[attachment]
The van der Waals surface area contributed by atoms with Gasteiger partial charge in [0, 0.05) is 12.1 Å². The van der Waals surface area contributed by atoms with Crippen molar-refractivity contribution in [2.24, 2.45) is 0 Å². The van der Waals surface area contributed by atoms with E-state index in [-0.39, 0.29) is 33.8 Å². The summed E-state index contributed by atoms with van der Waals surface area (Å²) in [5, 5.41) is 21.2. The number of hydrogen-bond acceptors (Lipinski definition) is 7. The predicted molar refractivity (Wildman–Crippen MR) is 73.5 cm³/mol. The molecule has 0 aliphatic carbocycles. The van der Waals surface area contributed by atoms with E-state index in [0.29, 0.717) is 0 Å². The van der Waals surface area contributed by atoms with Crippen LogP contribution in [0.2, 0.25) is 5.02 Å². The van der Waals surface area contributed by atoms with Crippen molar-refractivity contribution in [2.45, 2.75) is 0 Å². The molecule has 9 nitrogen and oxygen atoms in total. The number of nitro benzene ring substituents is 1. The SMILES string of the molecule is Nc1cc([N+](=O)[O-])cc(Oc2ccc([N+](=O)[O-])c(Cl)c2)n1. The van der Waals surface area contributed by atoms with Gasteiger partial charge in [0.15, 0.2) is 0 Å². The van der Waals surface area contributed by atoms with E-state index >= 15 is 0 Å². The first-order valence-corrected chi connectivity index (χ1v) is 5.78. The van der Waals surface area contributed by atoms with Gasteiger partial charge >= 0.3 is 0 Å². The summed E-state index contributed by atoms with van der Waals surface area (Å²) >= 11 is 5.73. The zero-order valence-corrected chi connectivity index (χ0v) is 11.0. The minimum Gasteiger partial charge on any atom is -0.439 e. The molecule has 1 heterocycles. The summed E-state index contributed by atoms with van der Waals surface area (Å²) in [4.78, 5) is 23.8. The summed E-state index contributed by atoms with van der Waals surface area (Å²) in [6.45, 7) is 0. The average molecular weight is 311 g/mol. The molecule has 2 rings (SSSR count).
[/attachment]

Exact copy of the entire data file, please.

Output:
The van der Waals surface area contributed by atoms with Gasteiger partial charge in [0, 0.05) is 12.1 Å². The van der Waals surface area contributed by atoms with Crippen molar-refractivity contribution in [2.24, 2.45) is 0 Å². The van der Waals surface area contributed by atoms with E-state index in [-0.39, 0.29) is 33.8 Å². The summed E-state index contributed by atoms with van der Waals surface area (Å²) in [5, 5.41) is 21.2. The number of hydrogen-bond acceptors (Lipinski definition) is 7. The predicted molar refractivity (Wildman–Crippen MR) is 73.5 cm³/mol. The molecule has 0 aliphatic carbocycles. The van der Waals surface area contributed by atoms with E-state index in [0.29, 0.717) is 0 Å². The van der Waals surface area contributed by atoms with Crippen LogP contribution in [0.2, 0.25) is 5.02 Å². The van der Waals surface area contributed by atoms with Crippen molar-refractivity contribution in [2.45, 2.75) is 0 Å². The molecule has 9 nitrogen and oxygen atoms in total. The number of nitro benzene ring substituents is 1. The SMILES string of the molecule is Nc1cc([N+](=O)[O-])cc(Oc2ccc([N+](=O)[O-])c(Cl)c2)n1. The van der Waals surface area contributed by atoms with Gasteiger partial charge in [0.15, 0.2) is 0 Å². The van der Waals surface area contributed by atoms with E-state index >= 15 is 0 Å². The first-order valence-corrected chi connectivity index (χ1v) is 5.78. The van der Waals surface area contributed by atoms with Gasteiger partial charge >= 0.3 is 0 Å². The summed E-state index contributed by atoms with van der Waals surface area (Å²) >= 11 is 5.73. The zero-order valence-corrected chi connectivity index (χ0v) is 11.0. The minimum Gasteiger partial charge on any atom is -0.439 e. The molecule has 1 heterocycles. The summed E-state index contributed by atoms with van der Waals surface area (Å²) in [4.78, 5) is 23.8. The summed E-state index contributed by atoms with van der Waals surface area (Å²) in [6.45, 7) is 0. The average molecular weight is 311 g/mol. The molecule has 2 rings (SSSR count).